This is an adaptation of a 2,000 year old story from the middle east. It is the first short I've produced purely for practice/art and not for a class, festival, or my free film school. Brent's Back has similarities to Applejack and the scene Needle Pulling Thread in that I am working to bring ancient stories into modern contexts. All three were shot very quickly without lighting equipment or--apart of Applejack--microphones. These are examples of what I have been able to do with zero-budget film making. [NB: Always get your cast and crew food.] Most of the actors have never formally performed or been trained.
Behind the Scenes
The idea for Brent's Back started one Sunday morning when everyone else was singing in church and I felt like I was an outsider. But I got an image in my head of being at a party where the host has left a space for me next to him but I don't feel like joining in.
Outsider at a Party
I realized that the story fit well with the Prodigal Son (Luke 15:11 and following). I felt exactly like the older brother would have felt. I quickly got a draft written and sought out a bit of feedback. Hearing my idea, several people--including my dad--mentioned that my story lacked the historical context (Luke 15:1-3). The story lacked impact because it was missing its catalyst for meaning.
That's when I realized I needed to end my film with a title card:
Terrorists and pedophiles where hanging around him...
I got some push back from this idea because people felt like this was too strong. They recommended that I use something a bit less aggressive, like, "homosexuals and abortionists" or something. Similar thoughts had crossed my mind, but in today's culture, abortion and homosexuality are not culturally sins. It would work for a conservative Christian audience, but I'm publishing this to YouTube. I had to push further to find groups whom the majority of the audience would agree it'd be unwise to spend time with "those people."
Accessible to Culture
The story suffered from another cultural barrier: None of the original "shock value" elements evoked any kind of response. Pigs? Refusing to come inside? Even the idea of disrespecting your parent has lost impact. So I needed a way to bring these uncomfortable themes into a day and age when few things make people uncomfortable. The solution I uncovered was to make the father figure into a knocked up teenage girl. This left her character vulnerable, open to cultural pejoratives, and in an awkward space stuck between two competing ideals: grace and healthy boundaries. The older brother could come in and--legitimately--blast her for being inappropriate and foolish.
Having the older brother take care of the girl also allowed me to hint at a few other themes and ideas easily missed in the original story. For example, the fact that the money blown on the party was technically the older brother's. I originally spelled it out in the script, but cut that segment of dialog because it wasn't super clear and didn't help push the story forward; you can see me act out the moment to the cast and crew at 2:14 in the BTS video above.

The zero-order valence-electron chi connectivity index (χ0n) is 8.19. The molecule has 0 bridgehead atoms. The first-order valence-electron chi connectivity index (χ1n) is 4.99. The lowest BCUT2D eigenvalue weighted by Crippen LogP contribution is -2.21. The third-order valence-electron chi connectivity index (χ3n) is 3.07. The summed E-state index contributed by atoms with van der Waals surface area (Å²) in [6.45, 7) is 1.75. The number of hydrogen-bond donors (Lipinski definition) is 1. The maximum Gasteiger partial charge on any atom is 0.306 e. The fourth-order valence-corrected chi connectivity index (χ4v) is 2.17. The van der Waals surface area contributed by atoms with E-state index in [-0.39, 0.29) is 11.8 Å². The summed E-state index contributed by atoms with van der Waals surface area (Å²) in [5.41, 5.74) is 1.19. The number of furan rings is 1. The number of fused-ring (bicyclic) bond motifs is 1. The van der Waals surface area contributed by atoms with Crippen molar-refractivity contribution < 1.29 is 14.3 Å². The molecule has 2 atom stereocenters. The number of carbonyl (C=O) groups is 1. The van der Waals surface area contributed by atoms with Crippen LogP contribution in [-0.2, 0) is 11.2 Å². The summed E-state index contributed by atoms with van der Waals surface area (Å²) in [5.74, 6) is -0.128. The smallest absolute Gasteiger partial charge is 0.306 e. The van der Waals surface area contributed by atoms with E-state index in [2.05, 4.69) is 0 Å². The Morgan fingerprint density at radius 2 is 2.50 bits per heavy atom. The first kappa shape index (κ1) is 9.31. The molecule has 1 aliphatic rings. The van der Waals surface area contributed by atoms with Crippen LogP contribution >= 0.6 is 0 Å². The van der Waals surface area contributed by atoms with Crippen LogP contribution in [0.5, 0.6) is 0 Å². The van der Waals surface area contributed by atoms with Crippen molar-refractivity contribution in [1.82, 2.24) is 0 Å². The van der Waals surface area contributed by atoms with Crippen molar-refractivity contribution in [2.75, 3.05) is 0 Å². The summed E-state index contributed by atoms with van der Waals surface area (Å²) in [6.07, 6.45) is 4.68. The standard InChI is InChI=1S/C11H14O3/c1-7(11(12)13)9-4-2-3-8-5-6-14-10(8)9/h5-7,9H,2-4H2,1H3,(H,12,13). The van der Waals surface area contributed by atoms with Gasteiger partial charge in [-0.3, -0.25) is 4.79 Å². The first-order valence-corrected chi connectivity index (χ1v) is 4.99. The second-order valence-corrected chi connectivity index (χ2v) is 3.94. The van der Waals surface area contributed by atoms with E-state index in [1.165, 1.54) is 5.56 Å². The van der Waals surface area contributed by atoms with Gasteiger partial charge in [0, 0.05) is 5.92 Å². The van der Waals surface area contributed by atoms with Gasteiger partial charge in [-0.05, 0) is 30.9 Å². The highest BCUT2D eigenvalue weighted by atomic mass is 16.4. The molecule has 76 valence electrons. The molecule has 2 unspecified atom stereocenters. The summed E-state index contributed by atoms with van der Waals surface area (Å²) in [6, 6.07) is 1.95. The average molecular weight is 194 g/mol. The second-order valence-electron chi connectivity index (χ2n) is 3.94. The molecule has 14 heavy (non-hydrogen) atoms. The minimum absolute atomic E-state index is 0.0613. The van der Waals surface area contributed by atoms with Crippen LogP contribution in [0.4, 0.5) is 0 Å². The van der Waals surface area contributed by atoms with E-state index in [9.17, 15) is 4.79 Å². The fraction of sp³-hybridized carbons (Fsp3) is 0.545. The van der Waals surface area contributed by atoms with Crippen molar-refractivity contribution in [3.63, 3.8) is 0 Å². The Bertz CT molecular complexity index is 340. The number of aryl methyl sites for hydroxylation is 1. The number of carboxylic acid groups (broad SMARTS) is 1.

For all the thought and agony put into the script, I did almost no pre-production. The film suffers for it. I couldn't get a cast or crew together. My friends are all very busy and a few of them had to bow out. This made planning almost impossible. I eventually just had to choose a day and hope people showed up. The day before we filmed, I still wasn't sure who was going to play a few key roles. It was terrifying.
That stress, unfortunately, discouraged me from actually doing the work of pre-producing my film. When we got on set, no one knew the script, what--exactly--we were filming, or what I needed them to do. I was hoping to shoot from 8pm until, perhaps, 11, but that was overly ambitious. The script was seven pages long and I think we had a total of 22 people on set. We got our first shot at 8:30 and wrapped the last shot at midnight. Not too bad, all things considered, but I was over-the-top stressed the whole time.
This was not helped by the fact that I couldn't get my microphone to send a signal to my camera right before we started filming. So after 30 minutes of fiddling with it, and getting behind on our shoot schedule, I decided to just record audio straight off the camera. This was incredibly frustrating, so much so that I didn't even bother to turn off the refrigerator, further compromising the audio.
I added the party music in post, and used an EQ filter to pull out most of the highs to give it the bass-y "outside" sound, and then removed the filter when I cut inside. When the music starts up again at the end, I had trouble deciding where the sound was "coming from"--was it outside or playing inside? Realistically, it should have been coming from outside, but the sound before had been inside. So, I played with it a bit and covered up the problem by starting a new song when Cal goes to the window.
There is, of course, much more to talk about with any production, but I'll stop there. If you have any questions, let me know!
Your Media Production Mentor
P.S. See more short films by Luke Holzmann here: http://www.production-now.com/shorts.html